Sunday, December 18, 2011

Ruse: The Victorian Guide To Murder

Ah, Crossgen comics. I was a pretty big fan back in the day when the company seemed to be really taking off. Come to think of it, Crossgen is probably a big reason for why I became so interested in comics from all kinds of different genres. Each of their books took on a different one.

Scion, Meridian, Sojourn, Way of the Rat...these were comics that I really enjoyed, and they each did their own thing while sharing the thread of "the sigils." It's really too bad that the company imploded like it did.

Probably my favorite Crossgen series was Ruse by Mark Waid and Butch Guice. Simon Archard was a great detective figure and his partner Emma Bishop also made the stories memorable. Wait a moment--why am I speaking of this comic in the past tense? Thanks to Disney's corporate takeover of Marvel, and Disney's preceding purchase of the rights to all things Crossgen, Ruse is still in existence!

Marvel seems to be "testing the water" on the viability of the Crossgen properties with miniseries. From what I can gather, it looks like other minis are taking a whole new approach to the Sigilverse, but I am very hapy to report that Ruse hasn't missed a beat. This is Ruse Volume Two as far as I can tell.

How did they do it? Well, having Mark Waid back to writing about Archard and Bishop is probably the most essential part of it. Guice is back as well, though sadly only on the four covers of the original comics reprinted in this book. Would the book have been a little better with more involvement from the other 50% of the creative team that made Ruse 1.0 a sight to see ten years ago? Yes.  Despite that, The Victorian Guide To Murder is a great continuation of a great comic that was an unfortunate casualty of an overly ambitious comic book company.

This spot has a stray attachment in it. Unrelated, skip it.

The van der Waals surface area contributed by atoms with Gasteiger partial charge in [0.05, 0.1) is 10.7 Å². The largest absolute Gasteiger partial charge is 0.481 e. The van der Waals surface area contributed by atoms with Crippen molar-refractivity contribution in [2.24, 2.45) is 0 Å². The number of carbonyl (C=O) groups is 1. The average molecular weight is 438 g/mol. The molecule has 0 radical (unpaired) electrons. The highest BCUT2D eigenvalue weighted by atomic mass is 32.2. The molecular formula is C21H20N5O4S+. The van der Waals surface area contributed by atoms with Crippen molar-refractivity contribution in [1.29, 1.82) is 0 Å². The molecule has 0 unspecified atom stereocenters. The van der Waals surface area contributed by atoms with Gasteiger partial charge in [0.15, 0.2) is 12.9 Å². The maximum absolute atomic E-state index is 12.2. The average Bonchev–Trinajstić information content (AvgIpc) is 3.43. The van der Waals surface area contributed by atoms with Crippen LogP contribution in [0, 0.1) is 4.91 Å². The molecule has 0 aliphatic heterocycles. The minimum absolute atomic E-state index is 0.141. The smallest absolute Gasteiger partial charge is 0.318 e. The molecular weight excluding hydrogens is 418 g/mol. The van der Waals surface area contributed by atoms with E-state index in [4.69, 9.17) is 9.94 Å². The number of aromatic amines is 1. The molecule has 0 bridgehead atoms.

Just touching on Guice's replacements on art duties: Mirco Pierfederici handles the bulk of the work, and it's a little mysterious why the third issue has a different artist in Minck Oosterveer.  Mirco has a great art style for the book and Minck's is good but a little more cartoony. It's a little jarring to go between the different styles, but the quality on all four issues is very high.

As to the story, Waid packs an amazing amount of twists and turns into a collection that doesn't even hit the one hundred page mark. Lightbourne, one of Archard's greatest enemies, is unleashing his most ambitious plot for power ever, and Archard just barely solves everything in time. The stakes are high and losses are taken, but Simon Archard and Emma Bishop are still standing by the end of it.

Where it all started in 2001.

It's hard to decide which aspect of Waid's writing here is stronger. Is it the mystery/adventure plotline or the great characterization of Archard and Bishop? Their relationship is fresh; they are always arguing about how to go about their work while recognizing that they really do need to work as a team. There's no romance between them, and for all intents and purposes it appears that Simon Archard is not a man who has time for anything of that sort. They work together and Emma trusts him entirely, even when he sends her to be a fighter in an all-woman bloodsport. Archard's seemingly mad hunches do pay off, and by the way, Emma certainly holds her own in the ring.

After finishing the newest Ruse comics, I could only hope that there are more in the pipeline for 2012.